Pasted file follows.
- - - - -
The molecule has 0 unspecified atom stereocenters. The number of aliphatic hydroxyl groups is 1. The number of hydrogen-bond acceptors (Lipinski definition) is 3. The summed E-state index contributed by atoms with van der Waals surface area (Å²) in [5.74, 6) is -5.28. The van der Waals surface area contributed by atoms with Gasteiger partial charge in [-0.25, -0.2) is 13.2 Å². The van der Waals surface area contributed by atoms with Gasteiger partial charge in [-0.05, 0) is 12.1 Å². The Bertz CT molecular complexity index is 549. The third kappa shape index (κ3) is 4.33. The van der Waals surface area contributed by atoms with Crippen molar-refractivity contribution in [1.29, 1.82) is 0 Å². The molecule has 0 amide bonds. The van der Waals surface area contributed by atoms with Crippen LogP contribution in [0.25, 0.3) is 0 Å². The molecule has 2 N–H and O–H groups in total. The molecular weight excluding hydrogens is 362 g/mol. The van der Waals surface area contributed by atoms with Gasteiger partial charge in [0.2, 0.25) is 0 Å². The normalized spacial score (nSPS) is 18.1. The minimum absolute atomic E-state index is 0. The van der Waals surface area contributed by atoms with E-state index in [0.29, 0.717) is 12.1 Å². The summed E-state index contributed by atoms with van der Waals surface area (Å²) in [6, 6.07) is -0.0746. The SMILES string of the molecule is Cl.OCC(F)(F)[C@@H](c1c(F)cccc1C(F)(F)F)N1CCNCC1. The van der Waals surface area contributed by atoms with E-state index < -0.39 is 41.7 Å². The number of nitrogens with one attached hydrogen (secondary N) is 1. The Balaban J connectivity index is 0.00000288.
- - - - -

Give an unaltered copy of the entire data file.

The molecule has 0 unspecified atom stereocenters. The number of aliphatic hydroxyl groups is 1. The number of hydrogen-bond acceptors (Lipinski definition) is 3. The summed E-state index contributed by atoms with van der Waals surface area (Å²) in [5.74, 6) is -5.28. The van der Waals surface area contributed by atoms with Gasteiger partial charge in [-0.25, -0.2) is 13.2 Å². The van der Waals surface area contributed by atoms with Gasteiger partial charge in [-0.05, 0) is 12.1 Å². The Bertz CT molecular complexity index is 549. The third kappa shape index (κ3) is 4.33. The van der Waals surface area contributed by atoms with Crippen molar-refractivity contribution in [1.29, 1.82) is 0 Å². The molecule has 0 amide bonds. The van der Waals surface area contributed by atoms with Crippen LogP contribution in [0.25, 0.3) is 0 Å². The molecule has 2 N–H and O–H groups in total. The molecular weight excluding hydrogens is 362 g/mol. The van der Waals surface area contributed by atoms with Gasteiger partial charge in [0.2, 0.25) is 0 Å². The normalized spacial score (nSPS) is 18.1. The minimum absolute atomic E-state index is 0. The van der Waals surface area contributed by atoms with E-state index in [0.29, 0.717) is 12.1 Å². The summed E-state index contributed by atoms with van der Waals surface area (Å²) in [6, 6.07) is -0.0746. The SMILES string of the molecule is Cl.OCC(F)(F)[C@@H](c1c(F)cccc1C(F)(F)F)N1CCNCC1. The van der Waals surface area contributed by atoms with E-state index < -0.39 is 41.7 Å². The number of nitrogens with one attached hydrogen (secondary N) is 1. The Balaban J connectivity index is 0.00000288.